that he intended only to possess AM-2201 and believed that was all he possessed, negating the mens rea required for possession of JWH-019 and JWH-210. As a result, although not explicit, Alley argues that the first exception to the mootness doctrine should apply because the determination of whether AM-2201 is a schedule I controlled substance will have a collateral legal consequence for him by eliminating a potential defense he could raise at trial. We agree. Although a holding by this Court that AM-2201 is not a controlled substance would not resolve Alley's legal issues, it would provide him with a potential defense and a decision to the contrary would definitively eliminate that possibility. Thus, there remain collateral legal consequences dependent on a decision in this case. As a result, we hold that the issue presented in this case is not moot and will consider the substantive basis for this appeal.
B. Scope of Controlled Substance Statute
Alley argues that his motion to dismiss should have been granted because AM-2201 was not a controlled substance under the version of I.C. § 37-2705(d)(30)(ii)(a) that was in effect at the time. He raises several points of error, all of which focus around the district court's interpretation of former I.C. § 37-2705(d)(30)(ii)(a).
This Court exercises free review over the application and construction of statutes. State v. Reyes, 139 Idaho 502, 505, 80 P.3d 1103, 1106 (Ct.App.2003). Where the statutory language is plain and unambiguous, this Court will give effect to the clearly expressed intent of the legislative body without engaging in statutory construction. State v. Doe, 140 Idaho 271, 274, 92 P.3d 521, 524 (2004); State v. Palmer, 138 Idaho 931, 940, 71 P.3d 1078, 1087 (Ct.App.2003). The language of the statute is to be given its plain, obvious, and rational meaning. State v. Burnight, 132 Idaho 654, 659, 978 P.2d 214, 219 (1999). If the language is clear and unambiguous, there is no occasion for the court to resort to legislative history or rules of statutory interpretation. State v. Escobar, 134 Idaho 387, 389, 3 P.3d 65, 67 (Ct.App.2000). When this Court must engage in statutory construction because an ambiguity exists, it has the duty to ascertain the legislative intent and give effect to that intent. State v. Beard, 135 Idaho 641, 646, 22 P.3d 116, 121 (Ct.App.2001). To ascertain the intent, not only must the literal words of the statute be examined, but also the context of those words, the public policy behind the statute, and its legislative history. Id. It is incumbent upon a court to give an ambiguous statute an interpretation that will not render it a nullity. Id. A court must also give effect to all the words and provisions of the statute if possible, so that none will be void, superfluous, or redundant. State v. Yzaguirre, 144 Idaho 471, 475, 163 P.3d 1183, 1187 (2007). Constructions of an ambiguous statute that would lead to an absurd result are disfavored. Doe, 140 Idaho at 275, 92 P.3d at 525.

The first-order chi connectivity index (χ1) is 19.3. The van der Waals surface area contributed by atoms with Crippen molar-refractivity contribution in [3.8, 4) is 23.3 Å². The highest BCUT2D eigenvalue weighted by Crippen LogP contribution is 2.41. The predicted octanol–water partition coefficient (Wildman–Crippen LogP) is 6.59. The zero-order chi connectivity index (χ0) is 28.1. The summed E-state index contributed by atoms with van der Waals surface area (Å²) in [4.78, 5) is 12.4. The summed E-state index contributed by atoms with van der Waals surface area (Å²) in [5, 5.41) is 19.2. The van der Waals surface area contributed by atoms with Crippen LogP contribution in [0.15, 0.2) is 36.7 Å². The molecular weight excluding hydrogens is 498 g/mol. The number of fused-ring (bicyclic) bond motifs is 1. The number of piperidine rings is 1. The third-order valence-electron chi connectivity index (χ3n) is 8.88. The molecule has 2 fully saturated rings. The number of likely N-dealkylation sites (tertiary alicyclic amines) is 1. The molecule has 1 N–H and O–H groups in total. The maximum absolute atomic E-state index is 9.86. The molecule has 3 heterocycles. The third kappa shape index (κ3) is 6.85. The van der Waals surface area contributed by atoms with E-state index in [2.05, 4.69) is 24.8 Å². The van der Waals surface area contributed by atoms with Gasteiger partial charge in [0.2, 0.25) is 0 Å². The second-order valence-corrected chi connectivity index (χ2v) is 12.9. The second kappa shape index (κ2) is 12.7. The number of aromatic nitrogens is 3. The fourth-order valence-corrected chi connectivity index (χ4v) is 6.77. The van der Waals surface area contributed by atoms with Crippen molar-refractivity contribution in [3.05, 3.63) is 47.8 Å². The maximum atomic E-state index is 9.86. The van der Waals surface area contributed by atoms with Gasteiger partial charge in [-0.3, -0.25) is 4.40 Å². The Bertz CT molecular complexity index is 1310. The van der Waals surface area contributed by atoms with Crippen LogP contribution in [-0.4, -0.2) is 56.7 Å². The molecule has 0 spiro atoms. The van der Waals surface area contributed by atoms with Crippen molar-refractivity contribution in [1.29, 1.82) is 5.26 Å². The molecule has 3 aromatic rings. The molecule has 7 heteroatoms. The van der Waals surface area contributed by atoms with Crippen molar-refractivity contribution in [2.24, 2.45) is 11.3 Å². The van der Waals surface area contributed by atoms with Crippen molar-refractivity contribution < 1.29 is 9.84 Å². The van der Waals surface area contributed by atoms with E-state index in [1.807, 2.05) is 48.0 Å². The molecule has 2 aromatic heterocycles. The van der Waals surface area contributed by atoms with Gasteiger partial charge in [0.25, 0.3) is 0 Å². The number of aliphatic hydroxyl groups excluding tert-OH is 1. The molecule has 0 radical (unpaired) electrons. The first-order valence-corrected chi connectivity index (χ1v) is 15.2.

Additionally, if a criminal statute is ambiguous, the rule of lenity applies and the statute must be construed in favor of the accused. State v. Dewey, 131 Idaho 846, 848, 965 P.2d 206, 208 (Ct.App.1998); State v. Martinez, 126 Idaho 801, 803, 891 P.2d 1061, 1063 (Ct.App.1995). However, where a review of the legislative history makes the meaning of the statute clear, the rule of lenity will not be applied. State v. Bradshaw, 155 Idaho 437, 440, 313 P.3d 765, 768 (Ct.App.2013); State v. Jones, 151 Idaho 943, 947, 265 P.3d 1155, 1159 (Ct.App.2011). The rule of lenity applies only when grievous ambiguity or uncertainty in a criminal statute that is not resolved by looking at the text, context, legislative history, or underlying policy of the statute allows for multiple reasonable constructions. Bradshaw, 155 Idaho at 441, 313 P.3d at 769.
The district court here made no determination that the statute was ambiguous. Instead, it framed its analysis in terms of determining the legislative intent. The district court twice referenced the legislative history and the committee minutes from the legislative hearings in terms of providing insight into the legislative intent. The district court also quoted the full legislative statement of purpose, which is not a part of the enacted statutory language and is, instead, legislative history. Although the district court's decision does not make clear how much of a role this extrinsic evidence of the
legislative intent played in its analysis, it was error for the district court to consider it without first determining whether the statute was ambiguous. Unless a statute is ambiguous, a court is limited to looking to the plain language of the statute to determine the legislative intent that is clearly expressed through that language. Doe, 140 Idaho at 274, 92 P.3d at 524; Palmer, 138 Idaho at 940, 71 P.3d at 1087.
We therefore must analyze the language of the statute to determine whether there is a clearly expressed legislative intent or whether it is ambiguous. Alley was charged with a violation of former I.C. § 37-2705(d), which then defined schedule I controlled substances to include chemicals falling within the following categories:
(30) Tetrahydrocannabinols or synthetic equivalents of the substances contained in the plant, or in the resinous extractives of Cannabis, sp. and/or synthetic substances, derivatives, and their isomers with similar chemical structure such as the following:
ii. The following synthetic drugs: